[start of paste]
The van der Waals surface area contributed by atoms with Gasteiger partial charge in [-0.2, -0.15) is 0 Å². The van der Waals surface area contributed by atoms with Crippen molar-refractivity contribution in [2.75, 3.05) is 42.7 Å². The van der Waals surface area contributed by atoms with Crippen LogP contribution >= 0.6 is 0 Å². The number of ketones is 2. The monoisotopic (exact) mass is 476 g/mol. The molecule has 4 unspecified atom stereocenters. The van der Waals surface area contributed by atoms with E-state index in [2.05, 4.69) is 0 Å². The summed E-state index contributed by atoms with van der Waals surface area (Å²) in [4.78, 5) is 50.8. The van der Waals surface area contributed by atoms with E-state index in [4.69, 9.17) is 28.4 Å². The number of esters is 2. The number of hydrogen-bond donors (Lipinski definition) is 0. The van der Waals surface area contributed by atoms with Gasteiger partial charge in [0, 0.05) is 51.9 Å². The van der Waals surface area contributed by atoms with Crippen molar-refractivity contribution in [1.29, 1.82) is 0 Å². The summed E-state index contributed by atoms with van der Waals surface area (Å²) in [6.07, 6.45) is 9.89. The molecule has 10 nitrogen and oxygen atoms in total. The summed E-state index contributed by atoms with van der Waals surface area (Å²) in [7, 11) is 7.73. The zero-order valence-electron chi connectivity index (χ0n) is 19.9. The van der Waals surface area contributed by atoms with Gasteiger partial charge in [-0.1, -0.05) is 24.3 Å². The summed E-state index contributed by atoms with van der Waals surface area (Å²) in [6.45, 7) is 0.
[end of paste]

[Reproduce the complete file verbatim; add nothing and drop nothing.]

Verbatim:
The van der Waals surface area contributed by atoms with Gasteiger partial charge in [-0.2, -0.15) is 0 Å². The van der Waals surface area contributed by atoms with Crippen molar-refractivity contribution in [2.75, 3.05) is 42.7 Å². The van der Waals surface area contributed by atoms with Crippen LogP contribution >= 0.6 is 0 Å². The number of ketones is 2. The monoisotopic (exact) mass is 476 g/mol. The molecule has 4 unspecified atom stereocenters. The van der Waals surface area contributed by atoms with E-state index in [2.05, 4.69) is 0 Å². The summed E-state index contributed by atoms with van der Waals surface area (Å²) in [4.78, 5) is 50.8. The van der Waals surface area contributed by atoms with E-state index in [4.69, 9.17) is 28.4 Å². The number of esters is 2. The number of hydrogen-bond donors (Lipinski definition) is 0. The van der Waals surface area contributed by atoms with Gasteiger partial charge in [0, 0.05) is 51.9 Å². The van der Waals surface area contributed by atoms with Crippen molar-refractivity contribution in [1.29, 1.82) is 0 Å². The summed E-state index contributed by atoms with van der Waals surface area (Å²) in [6.07, 6.45) is 9.89. The molecule has 10 nitrogen and oxygen atoms in total. The summed E-state index contributed by atoms with van der Waals surface area (Å²) in [7, 11) is 7.73. The zero-order valence-electron chi connectivity index (χ0n) is 19.9. The van der Waals surface area contributed by atoms with Gasteiger partial charge in [-0.1, -0.05) is 24.3 Å². The summed E-state index contributed by atoms with van der Waals surface area (Å²) in [6.45, 7) is 0.